A wrap account refers to an investment account that is managed by a broker for a flat annual fee. The flat annual fee, which ranges from 1% to 3% of assets under management (AUM), covers all expenses related to managing the account, such as administration, commission, management expenses.
A wrap account is managed by a broker for a flat annual fee, which ranges from 1% to 3% of assets under management.
The flat annual fee covers all expenses related to managing the wrap account.
Wrap accounts are a popular option to prevent churning.
Understanding a Wrap Account
Wrap accounts are a type of managed account where an investor pays a flat annual fee to investment professionals to (1) manage their investments in that account and (2) gain access to a number of services. The types of applicable services depend on the brokerage firm, but generally includes:
Financial planning services
Investment advice services
Performance monitoring services
Given that wrap accounts are only charged a flat annual fee, they are a popular option to prevent churning. Churning refers to a broker buying and selling investments in an account for the purpose of generating additional commission (for the broker’s benefit) and without consideration for the client’s investment goals. Furthermore, with a flat annual fee based on AUM, brokers are generally highly incentivized to generate the highest returns possible, which would increase the AUM and fees received.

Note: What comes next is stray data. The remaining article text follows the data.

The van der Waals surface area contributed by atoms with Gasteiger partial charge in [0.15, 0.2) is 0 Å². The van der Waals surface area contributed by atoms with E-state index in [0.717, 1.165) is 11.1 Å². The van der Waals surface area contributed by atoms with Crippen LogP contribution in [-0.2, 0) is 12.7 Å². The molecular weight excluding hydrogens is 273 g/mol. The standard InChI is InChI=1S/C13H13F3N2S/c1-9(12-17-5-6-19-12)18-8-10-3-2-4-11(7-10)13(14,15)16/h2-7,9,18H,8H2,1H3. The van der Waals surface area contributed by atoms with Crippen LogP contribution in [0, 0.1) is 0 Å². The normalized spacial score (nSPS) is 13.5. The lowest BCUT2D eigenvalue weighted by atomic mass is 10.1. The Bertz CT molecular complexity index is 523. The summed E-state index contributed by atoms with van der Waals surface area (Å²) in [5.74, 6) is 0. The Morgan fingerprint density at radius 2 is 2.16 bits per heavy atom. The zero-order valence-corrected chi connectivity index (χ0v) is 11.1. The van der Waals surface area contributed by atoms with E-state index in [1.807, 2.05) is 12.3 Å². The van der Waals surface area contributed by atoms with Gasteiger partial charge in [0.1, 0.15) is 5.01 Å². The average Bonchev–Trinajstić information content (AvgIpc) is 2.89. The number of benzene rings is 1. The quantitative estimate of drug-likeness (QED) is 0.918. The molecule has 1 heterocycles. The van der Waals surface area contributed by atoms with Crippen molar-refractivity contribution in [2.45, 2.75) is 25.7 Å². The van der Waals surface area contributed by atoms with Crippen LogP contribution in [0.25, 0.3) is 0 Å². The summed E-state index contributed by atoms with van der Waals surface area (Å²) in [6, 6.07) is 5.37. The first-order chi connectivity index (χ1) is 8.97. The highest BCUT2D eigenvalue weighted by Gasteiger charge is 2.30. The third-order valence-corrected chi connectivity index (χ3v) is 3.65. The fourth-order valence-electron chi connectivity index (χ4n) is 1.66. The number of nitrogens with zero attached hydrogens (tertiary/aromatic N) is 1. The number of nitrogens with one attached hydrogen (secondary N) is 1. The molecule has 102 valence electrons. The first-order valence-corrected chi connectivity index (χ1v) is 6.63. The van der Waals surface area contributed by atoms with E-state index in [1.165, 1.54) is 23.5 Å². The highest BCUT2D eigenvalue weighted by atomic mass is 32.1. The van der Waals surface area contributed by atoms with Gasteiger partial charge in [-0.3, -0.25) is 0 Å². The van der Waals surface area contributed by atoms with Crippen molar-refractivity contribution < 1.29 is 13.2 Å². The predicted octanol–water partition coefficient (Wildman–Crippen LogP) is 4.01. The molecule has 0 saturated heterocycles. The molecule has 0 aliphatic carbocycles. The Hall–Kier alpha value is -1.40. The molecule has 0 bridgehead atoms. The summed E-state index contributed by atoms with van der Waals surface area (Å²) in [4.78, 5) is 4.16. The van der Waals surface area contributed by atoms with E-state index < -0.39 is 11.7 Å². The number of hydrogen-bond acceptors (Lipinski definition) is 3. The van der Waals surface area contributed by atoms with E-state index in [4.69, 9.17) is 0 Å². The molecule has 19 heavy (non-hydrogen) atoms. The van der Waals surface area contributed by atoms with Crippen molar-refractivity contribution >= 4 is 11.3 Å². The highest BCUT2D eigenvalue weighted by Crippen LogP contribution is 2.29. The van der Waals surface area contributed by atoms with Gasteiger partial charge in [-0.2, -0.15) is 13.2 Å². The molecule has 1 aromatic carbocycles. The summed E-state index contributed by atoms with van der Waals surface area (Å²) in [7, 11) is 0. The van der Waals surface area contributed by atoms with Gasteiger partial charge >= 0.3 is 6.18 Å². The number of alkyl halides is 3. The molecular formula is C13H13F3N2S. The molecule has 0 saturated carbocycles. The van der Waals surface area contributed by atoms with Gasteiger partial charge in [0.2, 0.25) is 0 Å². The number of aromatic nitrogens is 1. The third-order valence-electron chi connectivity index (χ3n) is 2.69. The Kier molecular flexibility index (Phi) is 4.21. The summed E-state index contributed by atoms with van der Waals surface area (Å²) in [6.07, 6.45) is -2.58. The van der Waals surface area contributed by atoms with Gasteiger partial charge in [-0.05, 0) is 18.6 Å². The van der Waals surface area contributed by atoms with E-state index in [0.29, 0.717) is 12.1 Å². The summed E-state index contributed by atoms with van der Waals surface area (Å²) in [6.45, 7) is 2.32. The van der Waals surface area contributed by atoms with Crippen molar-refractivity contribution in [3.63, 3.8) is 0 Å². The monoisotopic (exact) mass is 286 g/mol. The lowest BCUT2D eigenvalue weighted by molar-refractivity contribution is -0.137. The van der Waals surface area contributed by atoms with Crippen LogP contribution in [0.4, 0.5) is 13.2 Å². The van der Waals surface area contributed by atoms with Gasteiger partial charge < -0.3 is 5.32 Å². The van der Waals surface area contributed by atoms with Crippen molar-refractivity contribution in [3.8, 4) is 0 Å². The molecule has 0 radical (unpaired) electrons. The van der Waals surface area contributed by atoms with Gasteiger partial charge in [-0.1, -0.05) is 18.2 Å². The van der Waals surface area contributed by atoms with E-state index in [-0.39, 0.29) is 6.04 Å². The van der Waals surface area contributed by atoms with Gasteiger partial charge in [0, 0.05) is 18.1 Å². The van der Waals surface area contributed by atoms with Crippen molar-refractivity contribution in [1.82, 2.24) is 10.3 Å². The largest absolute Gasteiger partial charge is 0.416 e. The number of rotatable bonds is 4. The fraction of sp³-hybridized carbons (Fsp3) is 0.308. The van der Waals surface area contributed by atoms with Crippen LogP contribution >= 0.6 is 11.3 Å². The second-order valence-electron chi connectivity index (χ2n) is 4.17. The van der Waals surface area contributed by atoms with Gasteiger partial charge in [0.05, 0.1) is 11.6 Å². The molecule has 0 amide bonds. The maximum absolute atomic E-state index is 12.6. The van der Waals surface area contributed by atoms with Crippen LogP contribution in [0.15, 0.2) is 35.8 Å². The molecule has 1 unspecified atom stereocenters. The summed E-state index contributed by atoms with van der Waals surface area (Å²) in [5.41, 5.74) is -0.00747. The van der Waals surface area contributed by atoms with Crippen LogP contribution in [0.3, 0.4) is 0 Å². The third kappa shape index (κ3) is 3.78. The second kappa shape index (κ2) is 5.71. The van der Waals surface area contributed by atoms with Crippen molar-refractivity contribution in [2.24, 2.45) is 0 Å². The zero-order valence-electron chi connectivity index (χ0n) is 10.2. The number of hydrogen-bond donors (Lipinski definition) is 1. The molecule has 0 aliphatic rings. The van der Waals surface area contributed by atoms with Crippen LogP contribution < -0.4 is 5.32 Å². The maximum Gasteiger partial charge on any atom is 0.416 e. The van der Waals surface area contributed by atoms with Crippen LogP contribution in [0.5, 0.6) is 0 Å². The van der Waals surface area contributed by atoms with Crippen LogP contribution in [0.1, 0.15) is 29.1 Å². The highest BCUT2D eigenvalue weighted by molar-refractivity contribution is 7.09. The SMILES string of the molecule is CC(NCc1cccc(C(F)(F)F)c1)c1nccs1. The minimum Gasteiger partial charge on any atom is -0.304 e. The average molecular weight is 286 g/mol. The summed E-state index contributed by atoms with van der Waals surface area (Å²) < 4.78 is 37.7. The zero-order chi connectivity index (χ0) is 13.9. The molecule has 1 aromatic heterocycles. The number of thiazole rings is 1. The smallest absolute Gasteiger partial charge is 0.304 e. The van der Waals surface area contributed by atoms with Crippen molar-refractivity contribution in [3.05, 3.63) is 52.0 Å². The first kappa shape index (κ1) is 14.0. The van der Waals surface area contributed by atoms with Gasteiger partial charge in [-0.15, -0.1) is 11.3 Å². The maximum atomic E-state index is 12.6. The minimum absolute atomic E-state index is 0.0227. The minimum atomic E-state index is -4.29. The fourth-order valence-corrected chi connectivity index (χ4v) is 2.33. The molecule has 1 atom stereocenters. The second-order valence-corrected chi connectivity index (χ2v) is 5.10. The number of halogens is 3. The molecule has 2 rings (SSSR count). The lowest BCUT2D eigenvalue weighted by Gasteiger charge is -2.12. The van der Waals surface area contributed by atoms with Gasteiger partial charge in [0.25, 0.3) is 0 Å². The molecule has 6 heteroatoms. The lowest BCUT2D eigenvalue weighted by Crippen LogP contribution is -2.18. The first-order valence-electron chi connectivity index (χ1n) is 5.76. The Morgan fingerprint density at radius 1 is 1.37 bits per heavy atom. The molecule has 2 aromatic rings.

The main disadvantage of a wrap account is that they require a steep minimum investment amount – usually in excess of $50,000. Such a disadvantage is a byproduct of the flat annual fee structure, as brokers would be reluctant to manage a small AUM, which would result in a small flat annual fee for them.
Wrap Account vs. Full-Service Brokerage Account
A common alternative to a wrap account is a full-service brokerage account. A full-service brokerage account is also an investment account that is managed by a broker. However, the difference lies in the fees – full-service brokerage accounts generally charge commission fees per trade in addition to management and administration expenses.
Although a wrap account removes the potential conflict of interest of churning, a full-service brokerage account with little to modest trading activity would likely result in lower total expenses versus a wrap account. When determining which account to open, it is important to consider:
The level of expected trading activity
The wrap account flat annual fee versus the full-service brokerage account fees
The type of services included in a wrap account
Investments in a Wrap Account
The types of investments applicable in a wrap account depend entirely on the client’s investment goals. For example, a risk-averse client may have their wrap account consist primarily of bonds, while a risk-seeking client may have their wrap account consist primarily of stocks. The types of investments in a wrap account can range from individual stocks and bonds to mutual funds and exchange-traded funds.
There are two key considerations regarding wrap accounts:
Fees on fees: If a wrap account holds funds, such as mutual funds, the associated fund fees will be applicable on top of the wrap account flat fee.
Difficulty transferring Investments out of the wrap account: In the scenario that investments in the wrap account are proprietary to the brokerage firm, the investor may not be able to transfer the investments in that account to an account at another firm.